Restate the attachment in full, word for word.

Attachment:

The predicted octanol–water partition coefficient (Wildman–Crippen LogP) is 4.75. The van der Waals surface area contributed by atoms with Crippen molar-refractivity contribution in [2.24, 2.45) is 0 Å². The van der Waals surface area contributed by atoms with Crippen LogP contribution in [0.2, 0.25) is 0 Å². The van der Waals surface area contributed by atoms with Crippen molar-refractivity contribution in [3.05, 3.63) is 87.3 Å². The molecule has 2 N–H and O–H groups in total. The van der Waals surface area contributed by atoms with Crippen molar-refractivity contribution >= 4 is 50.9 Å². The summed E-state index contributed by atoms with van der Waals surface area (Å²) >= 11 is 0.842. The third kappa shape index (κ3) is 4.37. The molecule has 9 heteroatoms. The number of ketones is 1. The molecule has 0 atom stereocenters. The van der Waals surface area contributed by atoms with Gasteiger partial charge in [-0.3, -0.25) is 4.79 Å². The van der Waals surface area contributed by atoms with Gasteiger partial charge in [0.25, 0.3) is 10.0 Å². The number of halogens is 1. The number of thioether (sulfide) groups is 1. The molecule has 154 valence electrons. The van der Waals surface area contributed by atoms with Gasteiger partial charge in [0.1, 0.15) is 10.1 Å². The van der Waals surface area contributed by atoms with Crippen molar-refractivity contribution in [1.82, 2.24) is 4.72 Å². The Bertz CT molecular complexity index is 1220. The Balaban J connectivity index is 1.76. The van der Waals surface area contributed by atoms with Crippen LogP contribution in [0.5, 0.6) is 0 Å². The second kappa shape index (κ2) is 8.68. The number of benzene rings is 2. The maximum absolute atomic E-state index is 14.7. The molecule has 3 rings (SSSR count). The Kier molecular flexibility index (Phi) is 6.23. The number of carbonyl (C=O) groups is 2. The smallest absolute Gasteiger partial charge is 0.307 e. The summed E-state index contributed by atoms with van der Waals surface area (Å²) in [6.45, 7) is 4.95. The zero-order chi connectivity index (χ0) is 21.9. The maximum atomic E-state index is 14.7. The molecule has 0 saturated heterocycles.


The predicted octanol–water partition coefficient (Wildman–Crippen LogP) is 4.75. The van der Waals surface area contributed by atoms with Crippen molar-refractivity contribution in [2.24, 2.45) is 0 Å². The van der Waals surface area contributed by atoms with Crippen LogP contribution in [0.2, 0.25) is 0 Å². The van der Waals surface area contributed by atoms with Crippen molar-refractivity contribution in [3.05, 3.63) is 87.3 Å². The molecule has 2 N–H and O–H groups in total. The van der Waals surface area contributed by atoms with Crippen molar-refractivity contribution >= 4 is 50.9 Å². The summed E-state index contributed by atoms with van der Waals surface area (Å²) >= 11 is 0.842. The third kappa shape index (κ3) is 4.37. The molecule has 9 heteroatoms. The number of ketones is 1. The molecule has 0 atom stereocenters. The van der Waals surface area contributed by atoms with Gasteiger partial charge in [-0.3, -0.25) is 4.79 Å². The van der Waals surface area contributed by atoms with Gasteiger partial charge in [0.25, 0.3) is 10.0 Å². The number of halogens is 1. The number of thioether (sulfide) groups is 1. The molecule has 154 valence electrons. The van der Waals surface area contributed by atoms with Gasteiger partial charge in [0.1, 0.15) is 10.1 Å². The van der Waals surface area contributed by atoms with Crippen molar-refractivity contribution in [1.82, 2.24) is 4.72 Å². The Bertz CT molecular complexity index is 1220. The Balaban J connectivity index is 1.76. The van der Waals surface area contributed by atoms with Crippen LogP contribution in [0.5, 0.6) is 0 Å². The second kappa shape index (κ2) is 8.68. The number of benzene rings is 2. The maximum absolute atomic E-state index is 14.7. The molecule has 3 rings (SSSR count). The Kier molecular flexibility index (Phi) is 6.23. The number of carbonyl (C=O) groups is 2. The smallest absolute Gasteiger partial charge is 0.307 e. The summed E-state index contributed by atoms with van der Waals surface area (Å²) in [6.45, 7) is 4.95. The zero-order chi connectivity index (χ0) is 21.9. The maximum atomic E-state index is 14.7. The molecule has 0 saturated heterocycles.